Jul 11 2010
Recently reported by horsetalk.co.nz, new research has uncovered that stables reeking of urine are not only unpleasant, but they are harming the lungs of horses.
A British research project has confirmed that stabling horses results in increased exposure to environmental ammonia. That ammonia is associated with respiratory problems.
The presence of ammonia in stables, which is caused by the decomposition of horse urine and dung, has long been a concern of horse owners and yard managers. But there has been little scientific research to back up the link between respiratory problems and ammonia.
However, research that received funding from The Horse Trust has found that stabling, regardless of bedding or forage types, results in increased levels of environmental ammonia and respiratory inflammation.
The research, led by Professor Sandy Love at the University of Glasgow, studied eight yearling Welsh Mountain ponies, who were alternatively housed and grazed repeatedly for periods of three weeks.
Three times each week, a variety of substances were monitored, including dust, endotoxin and ammonia within the environment, and the level of various gases and pH of the horse’s exhaled breath.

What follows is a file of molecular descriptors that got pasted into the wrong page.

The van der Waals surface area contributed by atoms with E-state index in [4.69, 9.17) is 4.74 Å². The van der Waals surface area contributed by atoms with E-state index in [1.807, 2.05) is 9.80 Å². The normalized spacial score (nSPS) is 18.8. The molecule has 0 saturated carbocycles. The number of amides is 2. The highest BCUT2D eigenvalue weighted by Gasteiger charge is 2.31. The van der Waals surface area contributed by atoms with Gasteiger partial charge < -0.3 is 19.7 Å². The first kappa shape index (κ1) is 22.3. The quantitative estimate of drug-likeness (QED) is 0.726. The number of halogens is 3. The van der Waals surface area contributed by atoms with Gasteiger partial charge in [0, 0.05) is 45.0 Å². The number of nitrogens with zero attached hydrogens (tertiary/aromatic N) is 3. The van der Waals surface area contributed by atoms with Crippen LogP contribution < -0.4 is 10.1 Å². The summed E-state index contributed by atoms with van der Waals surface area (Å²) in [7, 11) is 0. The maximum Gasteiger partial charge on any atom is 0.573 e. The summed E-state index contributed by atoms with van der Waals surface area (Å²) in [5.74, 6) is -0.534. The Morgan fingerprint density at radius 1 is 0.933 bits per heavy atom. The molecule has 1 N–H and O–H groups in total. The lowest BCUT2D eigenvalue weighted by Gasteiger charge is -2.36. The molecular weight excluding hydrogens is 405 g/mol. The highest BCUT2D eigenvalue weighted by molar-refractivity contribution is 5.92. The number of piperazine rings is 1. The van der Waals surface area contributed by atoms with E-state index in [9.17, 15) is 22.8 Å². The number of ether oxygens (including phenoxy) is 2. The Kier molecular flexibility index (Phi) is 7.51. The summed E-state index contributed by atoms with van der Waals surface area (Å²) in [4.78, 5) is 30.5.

The forage and bedding within the stables were varied to test whether this had any impact on the pony or the stable environment.
Love found that the stabling of horses resulted in increased exposure to environmental ammonia and that this was associated with an increase in the pH of the horse’s exhaled breath.
Under the study conditions, no significant differences were found in ammonia levels under the different grazing and stabling conditions.
Love was also able to confirm earlier research, that stabled horses are exposed to dust and endotoxins.
“Horse owners have long worried about the ammonia smell in stables, but there has been little scientific evidence to back this up,” Love said.
“These findings confirm that ammonia is linked to poor respiratory health, although further research is needed to confirm whether and how ammonia causes respiratory problems,” Love added.
To lower the levels of ammonia in your horses stalls and increase overall horse health, read 4 Indoor Horse Health Tips – and consider the purchase of an ammonia odor absorbent and odor blocking product such as the Stall Genie system.